Home Inspection and Repairs: What Should a Buyer Expect?
We’ve all heard the expression ‘let the buyer beware’, and no where is that more true than in the purchase of a home. Whether purchasing a brand new home in the suburbs, a downtown high-rise condo, or a 100 year-old lake side cottage, a home inspection by a trained professional will not only provide a clear picture of the condition of the property, but could save you thousands of dollars.
A home inspection is a detailed examination of a residence and the immediate exterior area that identifies both health and safety concerns and system or structural problems that might require repair or replacement. The report is usually broken down into categories such as electrical, plumbing, roof, HVAC, foundation, etc. Within each category, the items inspected are identified and commented on by the inspector. So for instance, when examining a furnace, the inspector may note that it is only 10 years old and functioning properly, but he might also note that it should be serviced. He would then make the recommendation in his report that servicing take place.
It should be noted that most home inspectors are generalists, and often suggest further evaluation by a licensed contractor in a specialized area. Most home inspectors do not climb up on your roof to inspect every valley, nor do they test wells or attempt to explain cracked walls. Their job is to report any anomaly that might, in the worst case, be a symptom of a larger problem, such as water stains in the attic.
The length of time required to complete the inspection will vary according to the type of home, the size, and the age. These factors will also help determine the price. A 20 -30 year old, 2000 square ft. home with three bedrooms, two baths will probably take about 2.5 – 3 hours to inspect and condo inspections are generally completed in a shorter inspection period. If ordering a home inspection as a buyer it is recommended that you be present, along with your agent, so that the most important findings can be discussed with the inspector. It is also somewhat easier if the seller is not present and all rooms are accessible. How to Choose a Home Inspector
Many home inspectors come from some type of background in the trades, or are licensed contractors. It is also desirable that they have specific training from an accredited inspection training program and are members of one of the professional inspection organizations. In Massachusetts licensing is required.
It is also a good idea to inquire about the format of the report itself. For any item that an inspector comments on, it is useful if there is an accompanying photo included in the report that specifically identifies the problem. Without a photo, you may be scratching your head a month from now asking, ”Which pipe is he referring to?” Hand written reports are becoming a thing of the past. A well organized report created through a computer generated software program that is saved as a pdf is the new industry standard. This is a report that is legible and can be easily saved for future reference or sent to the listing agent or a contractor for comments or quotes.
If you’re unsure about where to begin your search for an inspector, ask your agent for one or more recommendations. What Does the Seller Have to Repair?
Unless you are purchasing a brand new home with a builder’s warranty, the answer is, not much. If you are purchasing with a VA or FHA loan, there may be some items that your lender will require to be in working order prior to close of escrow. That being said however, it isn’t always the responsibility of the seller to fix those items and repairs may be a matter of negotiation. One thing to keep in mind when you first see the inspection report is that no home is perfect, especially a re-sale home, and over time the number of flaws generally increases. The inspection report is not a laundry list to hand to the seller with a request to repair everything. Rather it is a reference guide that provides a broad picture of the condition of your home and helps you prioritize repairs and improvements.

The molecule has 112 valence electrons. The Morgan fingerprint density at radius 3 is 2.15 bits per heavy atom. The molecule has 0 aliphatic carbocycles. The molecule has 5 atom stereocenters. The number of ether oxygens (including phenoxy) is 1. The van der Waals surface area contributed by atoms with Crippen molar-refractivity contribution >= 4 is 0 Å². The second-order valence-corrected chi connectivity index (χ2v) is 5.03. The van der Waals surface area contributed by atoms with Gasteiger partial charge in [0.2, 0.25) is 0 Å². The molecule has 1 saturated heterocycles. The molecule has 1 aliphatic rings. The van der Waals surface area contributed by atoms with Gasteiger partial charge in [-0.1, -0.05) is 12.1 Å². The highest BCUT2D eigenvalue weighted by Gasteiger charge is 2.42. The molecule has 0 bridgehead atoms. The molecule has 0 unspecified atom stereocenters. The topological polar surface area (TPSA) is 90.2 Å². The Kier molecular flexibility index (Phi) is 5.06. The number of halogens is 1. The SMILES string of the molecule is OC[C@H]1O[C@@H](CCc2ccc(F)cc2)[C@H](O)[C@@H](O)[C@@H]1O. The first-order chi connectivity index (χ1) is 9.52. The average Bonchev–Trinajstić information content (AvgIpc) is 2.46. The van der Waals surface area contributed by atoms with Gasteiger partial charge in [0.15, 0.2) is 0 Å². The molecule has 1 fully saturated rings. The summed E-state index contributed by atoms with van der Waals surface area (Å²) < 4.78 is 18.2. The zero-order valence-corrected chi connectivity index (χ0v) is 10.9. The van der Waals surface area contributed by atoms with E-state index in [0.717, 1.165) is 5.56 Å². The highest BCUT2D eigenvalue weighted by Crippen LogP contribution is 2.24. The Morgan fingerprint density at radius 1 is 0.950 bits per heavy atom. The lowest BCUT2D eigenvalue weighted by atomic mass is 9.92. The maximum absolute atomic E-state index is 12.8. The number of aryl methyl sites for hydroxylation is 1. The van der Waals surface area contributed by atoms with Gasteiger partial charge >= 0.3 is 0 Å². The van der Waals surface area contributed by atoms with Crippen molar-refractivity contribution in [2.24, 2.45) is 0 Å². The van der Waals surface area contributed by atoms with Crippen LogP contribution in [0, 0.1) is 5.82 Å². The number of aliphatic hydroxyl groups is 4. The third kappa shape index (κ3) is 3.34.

The process of determining what to ask the seller to repair should start with what you are paying for the home and how many repairs are necessary. If you are paying top dollar for the home you are in a better position to expect the seller to make repairs or cover the costs of repairs. On the other hand, if you got a steal of a deal on the home, or purchased a foreclosure or REO it is unlikely that repairs will be made or a credit provided. Another thing to consider is whether or not you had knowledge of the needed repair prior to writing your offer. If it is obvious to even an untrained eye that the roof needs to be replaced that should have been taken into account when writing your offer and it is unlikely the seller will cover that cost. However, if as a result of the home inspection you discover that the entire HVAC system is inoperable, that is likely not something you knew prior to writing an offer. That would be an expensive repair and one that you might ask the seller to make, or provide as a credit.
Repairs are negotiable, but when asking for seller repairs or credits it is in everyone’s best interests to be reasonable. Ask for the big ticket repairs if appropriate and just figure that you’ll take care of the smaller items like a broken outlet cover or a torn window screen. A home inspection is always important for even an experienced investor. Not everything is immediately apparent on a walk through. Think of it this way: A home inspection is rather like being able to fast forward in a marriage by five years and learn all about your spouse before the wedding day! Certainly not an opportunity to be missed.
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